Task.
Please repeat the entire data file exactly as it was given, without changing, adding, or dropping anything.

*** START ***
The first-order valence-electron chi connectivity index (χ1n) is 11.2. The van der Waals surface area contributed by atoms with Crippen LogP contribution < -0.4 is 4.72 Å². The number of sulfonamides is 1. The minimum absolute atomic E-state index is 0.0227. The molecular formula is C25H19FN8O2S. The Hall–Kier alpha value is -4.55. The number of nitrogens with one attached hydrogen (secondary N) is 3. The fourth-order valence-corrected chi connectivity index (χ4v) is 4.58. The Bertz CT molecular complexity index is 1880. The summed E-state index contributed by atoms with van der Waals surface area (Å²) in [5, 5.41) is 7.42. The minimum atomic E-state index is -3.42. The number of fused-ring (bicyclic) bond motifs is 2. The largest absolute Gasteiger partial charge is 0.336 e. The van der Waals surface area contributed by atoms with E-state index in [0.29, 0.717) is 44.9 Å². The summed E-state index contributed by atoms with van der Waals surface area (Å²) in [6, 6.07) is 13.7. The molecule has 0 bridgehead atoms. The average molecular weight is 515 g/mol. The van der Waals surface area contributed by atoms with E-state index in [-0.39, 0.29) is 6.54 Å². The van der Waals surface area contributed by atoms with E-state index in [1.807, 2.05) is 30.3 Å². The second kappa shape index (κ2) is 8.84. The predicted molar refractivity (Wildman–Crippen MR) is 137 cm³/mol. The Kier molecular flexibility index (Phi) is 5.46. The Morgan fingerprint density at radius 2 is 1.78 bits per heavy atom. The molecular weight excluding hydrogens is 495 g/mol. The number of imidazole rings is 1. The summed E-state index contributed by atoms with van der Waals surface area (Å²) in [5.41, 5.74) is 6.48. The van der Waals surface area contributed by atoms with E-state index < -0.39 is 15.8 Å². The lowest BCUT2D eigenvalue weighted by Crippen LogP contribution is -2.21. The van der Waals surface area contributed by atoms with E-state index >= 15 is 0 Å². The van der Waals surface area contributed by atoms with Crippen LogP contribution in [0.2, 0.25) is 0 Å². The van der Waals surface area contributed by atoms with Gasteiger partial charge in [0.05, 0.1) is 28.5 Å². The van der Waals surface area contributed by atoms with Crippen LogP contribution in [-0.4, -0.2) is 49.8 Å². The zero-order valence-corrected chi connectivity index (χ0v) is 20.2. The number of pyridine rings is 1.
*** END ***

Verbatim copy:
The first-order valence-electron chi connectivity index (χ1n) is 11.2. The van der Waals surface area contributed by atoms with Crippen LogP contribution < -0.4 is 4.72 Å². The number of sulfonamides is 1. The minimum absolute atomic E-state index is 0.0227. The molecular formula is C25H19FN8O2S. The Hall–Kier alpha value is -4.55. The number of nitrogens with one attached hydrogen (secondary N) is 3. The fourth-order valence-corrected chi connectivity index (χ4v) is 4.58. The Bertz CT molecular complexity index is 1880. The summed E-state index contributed by atoms with van der Waals surface area (Å²) in [5, 5.41) is 7.42. The minimum atomic E-state index is -3.42. The number of fused-ring (bicyclic) bond motifs is 2. The largest absolute Gasteiger partial charge is 0.336 e. The van der Waals surface area contributed by atoms with E-state index in [0.29, 0.717) is 44.9 Å². The summed E-state index contributed by atoms with van der Waals surface area (Å²) in [6, 6.07) is 13.7. The molecule has 0 bridgehead atoms. The average molecular weight is 515 g/mol. The van der Waals surface area contributed by atoms with E-state index in [-0.39, 0.29) is 6.54 Å². The van der Waals surface area contributed by atoms with E-state index in [1.807, 2.05) is 30.3 Å². The second kappa shape index (κ2) is 8.84. The predicted molar refractivity (Wildman–Crippen MR) is 137 cm³/mol. The Kier molecular flexibility index (Phi) is 5.46. The Morgan fingerprint density at radius 2 is 1.78 bits per heavy atom. The molecular weight excluding hydrogens is 495 g/mol. The number of imidazole rings is 1. The summed E-state index contributed by atoms with van der Waals surface area (Å²) in [5.41, 5.74) is 6.48. The van der Waals surface area contributed by atoms with E-state index < -0.39 is 15.8 Å². The lowest BCUT2D eigenvalue weighted by Crippen LogP contribution is -2.21. The van der Waals surface area contributed by atoms with E-state index >= 15 is 0 Å². The van der Waals surface area contributed by atoms with Crippen LogP contribution in [0.2, 0.25) is 0 Å². The van der Waals surface area contributed by atoms with Gasteiger partial charge in [0.05, 0.1) is 28.5 Å². The van der Waals surface area contributed by atoms with Crippen LogP contribution in [-0.4, -0.2) is 49.8 Å². The zero-order valence-corrected chi connectivity index (χ0v) is 20.2. The number of pyridine rings is 1.